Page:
Cayman Islands Working Toward Data Protection Framework

The government of the Cayman Islands is currently reviewing draft legislation that, if passed, would institute a robust data protection framework. The draft legislation comes four years after the Cayman Islands enacted the Freedom of Information (FOI) Law and will soon be available for public comment. The DPL “is modeled after the EU Data Protection Directive (95/46/EC) and on the UK’s Data Protection Act 1998,” says Deputy Information Commissioner Jan Liebaers. “It is structured more concisely than its predecessors, with consecutive parts dealing with principles, rights of data subjects, notification responsibilities of data controllers, exemptions, functions of the information commissioner and enforcement.”

Additionally, the proposal would place the DPL under the “auspices of the existing freedom of information commissioner. “As deputy information commissioner,” notes Liebaers, “I will likely play a central role in the planning and implementation of the new law and in the enforcement once it comes into effect.” Liebaers says the driving force behind the draft bill is to gain adequacy status from the European Commission. Attaining adequacy, he says, would not only allow more fluid data flows, but also “strengthen links between businesses in the Caymans and the EU as well as multinationals which do business in the Cayman Islands.” Fluid, strengthened links would make it “easier for EU businesses to outsource certain operations involving personal data to the Cayman Islands.”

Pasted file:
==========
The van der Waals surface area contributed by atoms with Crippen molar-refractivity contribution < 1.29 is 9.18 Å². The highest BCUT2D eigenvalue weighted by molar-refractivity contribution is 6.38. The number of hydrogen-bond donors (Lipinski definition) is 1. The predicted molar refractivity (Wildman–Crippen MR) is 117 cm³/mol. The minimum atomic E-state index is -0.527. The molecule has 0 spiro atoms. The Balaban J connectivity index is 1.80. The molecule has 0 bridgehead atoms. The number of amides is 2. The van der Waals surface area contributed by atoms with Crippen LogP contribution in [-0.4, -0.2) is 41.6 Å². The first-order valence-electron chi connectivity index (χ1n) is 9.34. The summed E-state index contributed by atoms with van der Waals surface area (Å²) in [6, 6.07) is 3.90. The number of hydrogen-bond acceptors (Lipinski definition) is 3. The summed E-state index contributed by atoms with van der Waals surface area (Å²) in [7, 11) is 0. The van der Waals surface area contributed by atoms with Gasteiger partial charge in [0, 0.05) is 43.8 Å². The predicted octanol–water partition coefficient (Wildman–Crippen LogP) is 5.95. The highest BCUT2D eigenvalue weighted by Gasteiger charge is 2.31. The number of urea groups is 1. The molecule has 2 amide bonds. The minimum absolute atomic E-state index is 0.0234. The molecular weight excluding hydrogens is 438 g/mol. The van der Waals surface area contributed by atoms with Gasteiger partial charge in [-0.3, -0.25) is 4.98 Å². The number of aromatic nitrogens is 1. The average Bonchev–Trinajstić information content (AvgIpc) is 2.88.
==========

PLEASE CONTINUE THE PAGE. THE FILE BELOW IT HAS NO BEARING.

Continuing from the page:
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Posted Under: Cayman Islands

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